We cannot exclude the possibility of substantial sampling bias in our serological survey. We were only able to successfully obtain paired sera from an average of 1.6 individuals in ~2% of households initially identified by random telephone number selection. Although similar in many respects, after using common demographic characteristics to compare the study population with the wider Hong Kong population (age, sex, district, and education), we cannot exclude the possibility that individuals more likely to take part in our study had a different probability of infection than the population at large. However, we suggest that the potential impact of sampling bias in our results (and the value of evidence presented here in general) should be assessed on a result-by-result basis against the background of other reported community surveys of the 2009 influenza pandemic.
For the 2009 Hong Kong pandemic season, the current results add substantially to our earlier work 
in a number of ways. Using an entirely different sampling scheme, the current study confirms the general pattern of sharply decreasing age-specific rates of infection for a similar period of the epidemic, for the age ranges contained in both studies: thus strengthening the case for rapid cross-sectional serological studies on the basis of convenient samples 
at the same time as suggesting that serious sampling biases were not present in either study. Also, to a certain extent, multiple recruitment groups in the current study provided a proxy for propensity to take part: those recruited via the parallel study had already agreed to complete one telephone questionnaire and to be contacted again for other studies. Having agreed for a third time to take part, by enrolling in the main serological survey, it seems reasonable to assume that parallel study recruits are from a subset of the population more likely to take part in this type of study. Although our univariate estimate of the odds ratio for the parallel recruitment group was greater than one, compared with the direct group, the inclusion of recruitment source as a covariate did not improve the parsimony of our multivariate regression model. Also, the strength of the odds ratio for the parallel group in the univariate model was reduced substantially when adjusting for our epidemiological variables of interest. Therefore, although it is certainly possible that propensity to take part in the paired serological study was correlated with the risk of infection, comparison with our previously published cross-sectional study and comparison of our two recruitment groups suggests that sample bias was of considerably lesser influence on infection than variables we were able to measure directly, such as age and the presence of a child in the household.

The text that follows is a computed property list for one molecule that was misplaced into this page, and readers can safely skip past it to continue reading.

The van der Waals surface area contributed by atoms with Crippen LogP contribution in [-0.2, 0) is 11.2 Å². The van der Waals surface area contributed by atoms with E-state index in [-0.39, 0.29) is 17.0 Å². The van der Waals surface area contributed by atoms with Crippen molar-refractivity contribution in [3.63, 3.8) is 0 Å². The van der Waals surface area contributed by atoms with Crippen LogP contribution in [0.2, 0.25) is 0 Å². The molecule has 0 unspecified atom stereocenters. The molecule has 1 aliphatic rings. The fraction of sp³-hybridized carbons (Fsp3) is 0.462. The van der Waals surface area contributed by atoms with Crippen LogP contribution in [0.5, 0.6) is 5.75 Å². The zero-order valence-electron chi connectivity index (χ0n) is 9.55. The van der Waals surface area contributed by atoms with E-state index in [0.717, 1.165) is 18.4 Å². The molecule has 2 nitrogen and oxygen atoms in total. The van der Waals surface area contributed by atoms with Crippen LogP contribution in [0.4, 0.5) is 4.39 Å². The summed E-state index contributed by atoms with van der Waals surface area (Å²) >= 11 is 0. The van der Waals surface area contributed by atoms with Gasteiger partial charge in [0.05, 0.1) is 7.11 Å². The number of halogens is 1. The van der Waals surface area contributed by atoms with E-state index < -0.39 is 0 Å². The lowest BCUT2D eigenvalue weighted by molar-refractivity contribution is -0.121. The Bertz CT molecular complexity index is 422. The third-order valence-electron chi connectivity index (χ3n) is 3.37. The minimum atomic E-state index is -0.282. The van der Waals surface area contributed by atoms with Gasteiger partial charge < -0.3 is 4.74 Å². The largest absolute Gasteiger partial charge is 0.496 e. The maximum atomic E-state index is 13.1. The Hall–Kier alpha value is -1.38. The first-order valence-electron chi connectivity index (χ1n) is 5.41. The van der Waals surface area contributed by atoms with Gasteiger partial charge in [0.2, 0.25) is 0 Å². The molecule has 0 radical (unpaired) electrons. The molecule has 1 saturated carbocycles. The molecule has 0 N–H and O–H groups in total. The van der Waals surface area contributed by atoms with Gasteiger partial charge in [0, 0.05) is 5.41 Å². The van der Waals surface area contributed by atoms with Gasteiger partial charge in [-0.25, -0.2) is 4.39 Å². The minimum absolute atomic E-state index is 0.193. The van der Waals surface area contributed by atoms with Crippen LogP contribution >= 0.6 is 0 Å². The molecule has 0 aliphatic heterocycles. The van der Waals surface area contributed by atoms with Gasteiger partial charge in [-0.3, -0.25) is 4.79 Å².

The current study, by recruiting from a wide age range using the same sampling framework and a paired sera outcome, allows us to add to the available literature in a number of other ways. We present important data on infection rates and severity for those aged 60 y and older that were not reported in our previous study 
: even the single observed 4-fold rise in titre out of 131 paired samples is valuable. In an age group typically at high risk from influenza morbidity and mortality, these data allow an informative upper bound for the absolute risk of infection and, hence, an informative lower bound for the absolute risk of severe outcomes. Without paired samples, obtaining accurate bounds for estimates of low rates of incidence from cross-sectional samples is problematic. When trying to estimate low rates of incidence with cross-sectional data, statistical noise becomes significant in the numerator: to overcome this noise, large sample sizes are required. Good evidence for high absolute risk in a particular age group may be of substantial public health value for the prioritization of interventions.
With good data on other potential risk factors for infection, we were able to show how the presence of a child in the household could explain an apparent age plateau in risk of infection, while variables such as education and profession did not appear to be risk factors once adjusted for age. This type of traditional risk-factor analysis is not possible with unlinked samples for which only the following variables are usually available: age, sex, and clinic location. Similarly, our analysis of home district (using only a single clinic location) suggests that micro-scale spatial heterogeneities persisted for longer than might have been expected in a large well-connected population. For the period of our study, residents of one district (New Territories East) appeared to be at substantially greater risk of infection than were residents of other districts. It is possible that the overall level of transmission was higher in that one district than in other districts, or that the epidemic occurred sooner there than it did elsewhere. Further, it seems possible that, in Hong Kong, spatial decorrelation took a long time to occur or never did occur. Individual-based models of respiratory infections, parameterized with the commuting patterns of adults